Hello PLAN Members! I’m Ciara (she/her) and I am one of PLAN’s two Co-Executive Directors. I graduated from Swarthmore College in 2016 with a degree in education and environmental studies. I got my start as an environmental justice activist organizing against an incinerator in my hometown of Chester, PA. My friends, family, and neighbors imagined a world without environmental injustice, a world in which Black communities and other marginalized communities did not bear the burden of dominant waste management practices. We imagined a world without exploitation and an end to capitalist, extractive economies – a world where the health of our environments and the health of the people are one and the same. Trash has been a great entrypoint into my own understanding of environmental justice and I am honored to be able to continue this conversation with PLAN and its broader network of activists, advocates, and students.
My interests in zero waste, environmental justice, and self-determination have brought me into many different types of spaces. I’ve created a science-based gardening program for elementary aged students in Chester. We conducted environmental assessments and discussed what it looks like to shape one’s environment. I worked at Mural Arts Philadelphia where I supported neighborhood-based art projects co-created with the purpose of restoring and redefining public space. We addressed questions like: what is this space used for, who is it for, and what relationships and skills can this space cultivate? I’ve supported the development of an intergenerational, Philly-based environmental justice group called Trash Academy. I’ve also worked within Philadelphia City Government as part of the Office of Sustainability. There, I worked to address the questions: what does it look like for a city to be accountable to those most marginalized by the dominant practices of environmentalism? What does it look like to account for the past while also looking towards the future?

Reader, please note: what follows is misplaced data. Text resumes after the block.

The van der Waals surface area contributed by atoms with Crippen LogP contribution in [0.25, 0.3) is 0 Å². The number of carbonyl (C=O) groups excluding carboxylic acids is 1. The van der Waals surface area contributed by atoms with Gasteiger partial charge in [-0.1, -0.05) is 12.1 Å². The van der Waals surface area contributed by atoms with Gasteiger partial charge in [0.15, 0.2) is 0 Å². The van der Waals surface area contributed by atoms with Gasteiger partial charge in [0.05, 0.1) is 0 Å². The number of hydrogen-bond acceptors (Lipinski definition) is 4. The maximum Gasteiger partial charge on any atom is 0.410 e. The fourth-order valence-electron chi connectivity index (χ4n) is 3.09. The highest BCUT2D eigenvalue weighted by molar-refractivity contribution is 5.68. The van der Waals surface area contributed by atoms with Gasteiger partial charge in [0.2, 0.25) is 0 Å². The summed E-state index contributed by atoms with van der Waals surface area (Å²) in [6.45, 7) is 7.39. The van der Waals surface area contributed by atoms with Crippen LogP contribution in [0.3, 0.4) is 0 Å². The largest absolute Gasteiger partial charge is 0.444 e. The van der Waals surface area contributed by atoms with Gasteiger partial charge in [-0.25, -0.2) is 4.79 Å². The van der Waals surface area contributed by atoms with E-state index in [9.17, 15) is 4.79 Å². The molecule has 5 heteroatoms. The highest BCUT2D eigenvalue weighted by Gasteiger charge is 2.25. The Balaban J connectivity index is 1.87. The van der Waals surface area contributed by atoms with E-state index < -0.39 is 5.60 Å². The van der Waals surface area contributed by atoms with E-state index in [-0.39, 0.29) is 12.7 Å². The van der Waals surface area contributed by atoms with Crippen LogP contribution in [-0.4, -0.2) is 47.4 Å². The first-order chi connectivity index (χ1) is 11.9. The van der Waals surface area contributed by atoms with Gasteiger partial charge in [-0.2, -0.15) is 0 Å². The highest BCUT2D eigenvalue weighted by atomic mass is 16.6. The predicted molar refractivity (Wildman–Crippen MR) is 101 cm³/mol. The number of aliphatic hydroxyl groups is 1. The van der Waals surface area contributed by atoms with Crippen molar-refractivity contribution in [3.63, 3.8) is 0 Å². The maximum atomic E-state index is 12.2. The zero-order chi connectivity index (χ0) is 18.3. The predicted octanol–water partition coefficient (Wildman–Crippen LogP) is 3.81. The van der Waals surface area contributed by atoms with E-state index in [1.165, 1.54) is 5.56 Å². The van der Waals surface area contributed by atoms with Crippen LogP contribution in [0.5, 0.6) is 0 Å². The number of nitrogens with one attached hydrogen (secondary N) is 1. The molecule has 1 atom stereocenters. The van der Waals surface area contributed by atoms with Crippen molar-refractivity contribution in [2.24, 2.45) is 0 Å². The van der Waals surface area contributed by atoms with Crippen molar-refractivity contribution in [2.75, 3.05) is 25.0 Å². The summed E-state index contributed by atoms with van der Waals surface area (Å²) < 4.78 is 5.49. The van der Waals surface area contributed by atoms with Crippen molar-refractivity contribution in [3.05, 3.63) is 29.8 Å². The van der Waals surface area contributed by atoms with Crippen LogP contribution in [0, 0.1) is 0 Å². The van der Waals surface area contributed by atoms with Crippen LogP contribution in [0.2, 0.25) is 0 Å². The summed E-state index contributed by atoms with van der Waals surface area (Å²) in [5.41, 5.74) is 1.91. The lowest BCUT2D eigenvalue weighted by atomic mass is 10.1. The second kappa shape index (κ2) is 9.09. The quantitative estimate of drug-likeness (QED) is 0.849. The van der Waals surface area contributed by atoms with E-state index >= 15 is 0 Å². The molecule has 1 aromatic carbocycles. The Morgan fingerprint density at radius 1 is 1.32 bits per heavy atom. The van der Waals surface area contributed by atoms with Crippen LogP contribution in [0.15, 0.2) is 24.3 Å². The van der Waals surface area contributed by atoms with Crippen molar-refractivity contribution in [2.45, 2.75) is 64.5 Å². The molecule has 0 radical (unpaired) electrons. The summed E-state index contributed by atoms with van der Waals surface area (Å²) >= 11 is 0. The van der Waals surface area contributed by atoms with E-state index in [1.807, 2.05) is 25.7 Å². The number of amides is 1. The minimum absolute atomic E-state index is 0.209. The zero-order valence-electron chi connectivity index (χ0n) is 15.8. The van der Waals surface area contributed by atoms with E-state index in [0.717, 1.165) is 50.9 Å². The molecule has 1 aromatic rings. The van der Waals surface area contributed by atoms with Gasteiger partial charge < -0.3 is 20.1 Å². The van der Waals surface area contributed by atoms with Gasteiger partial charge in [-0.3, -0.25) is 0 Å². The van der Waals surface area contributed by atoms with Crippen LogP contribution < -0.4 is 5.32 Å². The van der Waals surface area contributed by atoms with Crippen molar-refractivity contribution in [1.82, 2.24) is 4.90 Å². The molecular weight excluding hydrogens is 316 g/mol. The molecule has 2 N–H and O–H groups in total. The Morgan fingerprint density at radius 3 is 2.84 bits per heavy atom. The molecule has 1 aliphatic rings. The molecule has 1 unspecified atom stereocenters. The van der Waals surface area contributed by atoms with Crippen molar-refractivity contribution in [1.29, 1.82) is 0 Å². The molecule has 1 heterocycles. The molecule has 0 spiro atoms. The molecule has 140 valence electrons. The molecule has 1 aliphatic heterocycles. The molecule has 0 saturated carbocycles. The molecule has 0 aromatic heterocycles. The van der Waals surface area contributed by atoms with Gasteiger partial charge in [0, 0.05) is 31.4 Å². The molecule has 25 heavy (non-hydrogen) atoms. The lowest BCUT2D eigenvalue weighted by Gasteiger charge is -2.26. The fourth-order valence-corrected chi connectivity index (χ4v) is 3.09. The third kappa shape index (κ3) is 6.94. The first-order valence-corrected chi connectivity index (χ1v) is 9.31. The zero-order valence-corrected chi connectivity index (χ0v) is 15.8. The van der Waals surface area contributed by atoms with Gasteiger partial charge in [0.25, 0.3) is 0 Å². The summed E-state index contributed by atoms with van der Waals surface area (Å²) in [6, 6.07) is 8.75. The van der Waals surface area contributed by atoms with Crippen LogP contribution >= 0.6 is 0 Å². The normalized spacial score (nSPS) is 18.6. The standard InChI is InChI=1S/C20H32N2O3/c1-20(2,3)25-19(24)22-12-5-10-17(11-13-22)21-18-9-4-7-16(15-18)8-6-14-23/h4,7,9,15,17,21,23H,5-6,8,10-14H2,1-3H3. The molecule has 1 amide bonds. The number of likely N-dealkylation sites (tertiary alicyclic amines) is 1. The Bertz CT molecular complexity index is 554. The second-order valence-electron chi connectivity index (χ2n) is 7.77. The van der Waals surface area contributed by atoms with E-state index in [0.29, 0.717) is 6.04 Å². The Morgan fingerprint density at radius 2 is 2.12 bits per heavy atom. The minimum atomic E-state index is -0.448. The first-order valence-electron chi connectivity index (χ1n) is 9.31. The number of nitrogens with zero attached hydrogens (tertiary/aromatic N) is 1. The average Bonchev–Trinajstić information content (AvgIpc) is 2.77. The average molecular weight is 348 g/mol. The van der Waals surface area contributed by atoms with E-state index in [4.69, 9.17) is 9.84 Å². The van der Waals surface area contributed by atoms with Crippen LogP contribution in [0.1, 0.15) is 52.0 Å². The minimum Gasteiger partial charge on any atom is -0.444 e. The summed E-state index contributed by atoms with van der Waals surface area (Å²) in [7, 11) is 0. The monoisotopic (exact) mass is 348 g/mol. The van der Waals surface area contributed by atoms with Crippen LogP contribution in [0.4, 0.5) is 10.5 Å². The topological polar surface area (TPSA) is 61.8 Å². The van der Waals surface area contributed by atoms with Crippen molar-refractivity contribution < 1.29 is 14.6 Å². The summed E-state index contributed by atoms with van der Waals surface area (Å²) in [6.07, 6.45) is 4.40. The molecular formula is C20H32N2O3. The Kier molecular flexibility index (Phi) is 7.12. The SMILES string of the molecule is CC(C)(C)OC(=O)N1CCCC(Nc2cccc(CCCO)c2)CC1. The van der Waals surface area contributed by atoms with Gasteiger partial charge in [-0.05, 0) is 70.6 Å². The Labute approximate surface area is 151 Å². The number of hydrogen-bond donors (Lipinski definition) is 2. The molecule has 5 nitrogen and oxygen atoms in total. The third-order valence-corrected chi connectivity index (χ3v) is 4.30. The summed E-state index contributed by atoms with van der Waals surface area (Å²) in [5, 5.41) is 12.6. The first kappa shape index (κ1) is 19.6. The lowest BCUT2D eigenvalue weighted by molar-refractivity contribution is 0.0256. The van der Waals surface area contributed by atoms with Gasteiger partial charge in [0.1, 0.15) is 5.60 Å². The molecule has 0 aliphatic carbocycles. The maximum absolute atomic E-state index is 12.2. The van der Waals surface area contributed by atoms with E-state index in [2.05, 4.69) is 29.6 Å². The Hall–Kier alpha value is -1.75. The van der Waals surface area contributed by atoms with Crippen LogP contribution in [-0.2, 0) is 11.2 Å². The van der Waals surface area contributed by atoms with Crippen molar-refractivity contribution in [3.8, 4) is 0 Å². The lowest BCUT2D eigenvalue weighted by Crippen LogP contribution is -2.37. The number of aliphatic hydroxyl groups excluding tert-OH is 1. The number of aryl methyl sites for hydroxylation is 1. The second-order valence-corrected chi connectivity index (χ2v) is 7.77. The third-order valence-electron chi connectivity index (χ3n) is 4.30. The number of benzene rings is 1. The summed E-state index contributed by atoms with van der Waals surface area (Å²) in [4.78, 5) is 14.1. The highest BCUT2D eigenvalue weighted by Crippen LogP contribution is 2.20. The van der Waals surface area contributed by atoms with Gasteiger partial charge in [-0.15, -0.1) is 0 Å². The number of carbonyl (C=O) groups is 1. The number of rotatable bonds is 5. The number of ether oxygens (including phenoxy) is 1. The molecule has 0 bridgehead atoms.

My organizing has led me to conversations about whose communities are valued, who has access to decision making, safe working conditions and employment opportunities, mental health, the connection between the local and the global, and more. I learned first hand that trash, like many issues, requires an intersectional approach. I’m committed to understanding and addressing issues in their full complexity and am excited to support those interested in doing the same.
Get in touch with me about:
- The history of environmental justice organizing
- Campus programming
- Intergenerational collaboration
- Curriculum building
- Establishing campus & community connections
- Restorative Justice